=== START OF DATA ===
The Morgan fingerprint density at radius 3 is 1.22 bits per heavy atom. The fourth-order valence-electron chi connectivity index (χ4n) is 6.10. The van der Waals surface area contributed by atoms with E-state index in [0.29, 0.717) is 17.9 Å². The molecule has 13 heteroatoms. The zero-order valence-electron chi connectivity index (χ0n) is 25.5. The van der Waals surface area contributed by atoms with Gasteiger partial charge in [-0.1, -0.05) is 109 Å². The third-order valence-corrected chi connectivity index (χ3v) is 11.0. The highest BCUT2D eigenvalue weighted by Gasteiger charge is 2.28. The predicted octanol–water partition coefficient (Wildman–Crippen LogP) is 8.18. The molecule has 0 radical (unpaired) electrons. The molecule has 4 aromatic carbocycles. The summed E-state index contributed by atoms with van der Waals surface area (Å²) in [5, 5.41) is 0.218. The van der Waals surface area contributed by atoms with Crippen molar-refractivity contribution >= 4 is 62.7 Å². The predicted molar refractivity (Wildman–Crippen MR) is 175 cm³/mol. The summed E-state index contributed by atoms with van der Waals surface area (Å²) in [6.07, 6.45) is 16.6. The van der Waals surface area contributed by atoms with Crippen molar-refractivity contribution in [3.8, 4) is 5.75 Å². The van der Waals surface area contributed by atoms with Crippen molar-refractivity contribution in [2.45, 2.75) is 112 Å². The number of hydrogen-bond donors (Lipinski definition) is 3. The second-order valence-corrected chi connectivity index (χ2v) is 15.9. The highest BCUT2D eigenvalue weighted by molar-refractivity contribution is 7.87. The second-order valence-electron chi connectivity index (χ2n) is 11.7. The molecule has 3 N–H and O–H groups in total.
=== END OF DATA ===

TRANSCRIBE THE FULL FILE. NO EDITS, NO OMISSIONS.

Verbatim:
The Morgan fingerprint density at radius 3 is 1.22 bits per heavy atom. The fourth-order valence-electron chi connectivity index (χ4n) is 6.10. The van der Waals surface area contributed by atoms with E-state index in [0.29, 0.717) is 17.9 Å². The molecule has 13 heteroatoms. The zero-order valence-electron chi connectivity index (χ0n) is 25.5. The van der Waals surface area contributed by atoms with Gasteiger partial charge in [-0.1, -0.05) is 109 Å². The third-order valence-corrected chi connectivity index (χ3v) is 11.0. The highest BCUT2D eigenvalue weighted by Gasteiger charge is 2.28. The predicted octanol–water partition coefficient (Wildman–Crippen LogP) is 8.18. The molecule has 0 radical (unpaired) electrons. The molecule has 4 aromatic carbocycles. The summed E-state index contributed by atoms with van der Waals surface area (Å²) in [5, 5.41) is 0.218. The van der Waals surface area contributed by atoms with Crippen molar-refractivity contribution >= 4 is 62.7 Å². The predicted molar refractivity (Wildman–Crippen MR) is 175 cm³/mol. The summed E-state index contributed by atoms with van der Waals surface area (Å²) in [6.07, 6.45) is 16.6. The van der Waals surface area contributed by atoms with Crippen molar-refractivity contribution in [3.8, 4) is 5.75 Å². The van der Waals surface area contributed by atoms with Crippen molar-refractivity contribution in [2.45, 2.75) is 112 Å². The number of hydrogen-bond donors (Lipinski definition) is 3. The second-order valence-corrected chi connectivity index (χ2v) is 15.9. The highest BCUT2D eigenvalue weighted by molar-refractivity contribution is 7.87. The second-order valence-electron chi connectivity index (χ2n) is 11.7. The molecule has 3 N–H and O–H groups in total.